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Sunday, January 21, 2018
HomeAbout HealthCeteraWriting Reflective Narratives for Clinicians

Writing Reflective Narratives for Clinicians

Joy Jacobson, MFA, our poet-in-residence, co-founded the GW Nursing Center for Health Policy and Media Engagement’s program in narrative writing for clinicians. Her workshops seek to enhance participants’ writing ability, help them prevent burnout, and augment their empathy as practitioners.

Clinicians are powerful advocates—“the eyes for those who cannot see and the ears for those who cannot hear,” as one workshop participant put it. Professional caregivers speak on behalf of the voiceless, and yet too few write about their work, in scientific and mainstream venues, in part because they’ve never been taught how to do so.

Joy teaches writing as a process, one that involves a step-by-step discovery, through writing and deep revision, on a topic of the writer’s own choosing. As a medical editor, she appreciates how writing is a process, just as nursing and medicine are. As a poet, she is aware of how metaphor, rhyme, rhythm, compression of story and language can be useful to nonpoets, as well.

Writing as a Reflective Practice

Joy’s aim in guiding clinicians in using reflective, narrative techniques is to enhance their writing ability—as well as their effectiveness as patient advocates, members of interprofessional teams, and policymakers. She uses a narrative approach regardless of whether the focus is on improving scientific writing skills or preventing burnout.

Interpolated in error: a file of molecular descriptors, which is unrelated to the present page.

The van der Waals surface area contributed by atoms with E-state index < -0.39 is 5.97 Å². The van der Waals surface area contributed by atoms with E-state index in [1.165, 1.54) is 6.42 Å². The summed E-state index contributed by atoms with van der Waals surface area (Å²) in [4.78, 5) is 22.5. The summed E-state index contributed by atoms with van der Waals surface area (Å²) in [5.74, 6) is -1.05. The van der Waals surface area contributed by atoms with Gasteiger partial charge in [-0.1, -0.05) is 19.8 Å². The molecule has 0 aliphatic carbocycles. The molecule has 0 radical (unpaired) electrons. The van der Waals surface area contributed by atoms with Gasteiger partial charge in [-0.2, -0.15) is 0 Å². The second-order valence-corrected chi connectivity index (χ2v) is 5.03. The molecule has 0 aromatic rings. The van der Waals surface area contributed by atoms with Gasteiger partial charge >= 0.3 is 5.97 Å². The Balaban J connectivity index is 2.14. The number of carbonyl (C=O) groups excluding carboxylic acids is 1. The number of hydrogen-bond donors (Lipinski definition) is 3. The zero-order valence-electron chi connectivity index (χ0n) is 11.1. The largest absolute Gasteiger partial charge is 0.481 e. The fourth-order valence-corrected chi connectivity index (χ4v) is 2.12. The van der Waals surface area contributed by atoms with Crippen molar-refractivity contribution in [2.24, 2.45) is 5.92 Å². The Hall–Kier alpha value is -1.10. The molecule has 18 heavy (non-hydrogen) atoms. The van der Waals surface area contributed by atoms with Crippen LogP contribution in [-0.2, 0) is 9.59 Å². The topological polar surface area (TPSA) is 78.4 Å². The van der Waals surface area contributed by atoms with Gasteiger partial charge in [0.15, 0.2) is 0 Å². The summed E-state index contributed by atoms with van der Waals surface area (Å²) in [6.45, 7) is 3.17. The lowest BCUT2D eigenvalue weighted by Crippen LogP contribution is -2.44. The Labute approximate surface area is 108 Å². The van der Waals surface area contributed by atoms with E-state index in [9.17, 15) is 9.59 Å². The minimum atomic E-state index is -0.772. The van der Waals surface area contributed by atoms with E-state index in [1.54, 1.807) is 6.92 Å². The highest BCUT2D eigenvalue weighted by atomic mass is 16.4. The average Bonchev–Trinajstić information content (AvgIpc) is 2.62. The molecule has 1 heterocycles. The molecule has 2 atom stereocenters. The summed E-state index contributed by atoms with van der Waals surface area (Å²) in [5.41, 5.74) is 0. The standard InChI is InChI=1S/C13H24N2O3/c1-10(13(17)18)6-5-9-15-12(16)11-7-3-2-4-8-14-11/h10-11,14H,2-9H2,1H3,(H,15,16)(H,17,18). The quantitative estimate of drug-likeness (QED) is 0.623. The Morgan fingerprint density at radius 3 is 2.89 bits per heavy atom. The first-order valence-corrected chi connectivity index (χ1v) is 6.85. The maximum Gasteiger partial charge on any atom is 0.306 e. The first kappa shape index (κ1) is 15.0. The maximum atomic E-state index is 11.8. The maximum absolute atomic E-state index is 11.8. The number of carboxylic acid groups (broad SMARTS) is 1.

That’s because narrative techniques powerfully engage clinicians in their own writing as a process of discovery.

Such discovery is crucial. Clinician engagement with narrative writing and reading has been shown to improve the care they give, enhance their teamwork, and augment their empathy. These methods do so, as Sayantani DasGupta has said, because “stories are relationships,” and writing about them can restore joy to health care, “an ancient profession that is so much more than a business.”

Writing in Community

Whether in the classroom or online, a writing community provides support as writers explore several types of writing. Participants write stories, respond to literary and scientific works, and compose blog posts, all the while responding to one another’s writing in progress. Along the way, they discover that reflective writing is an evidence-based practice that can be used to prevent burnout, allay moral distress, promote resilience, and sharpen academic writing.

Participants in the workshops:

  • write together and participate in online or in-person discussion forums.
  • establish a regular reflective writing practice.
  • demonstrate that both scientific and creative writing involves reflection and analysis, comparable to that of the nursing process.
  • discuss the evidence showing that deep reading and reflective writing can improve clinical skills and promote empathy in practice.
  • understand that reflective writing can be used in preventing burnout and dealing with the stresses involved in clinical work.
  • discover the importance of giving and receiving constructive, supportive feedback on writing in progress.

Joy has blogged on her use of poetry in nursing education and its uses in health policy.

Contact Joy at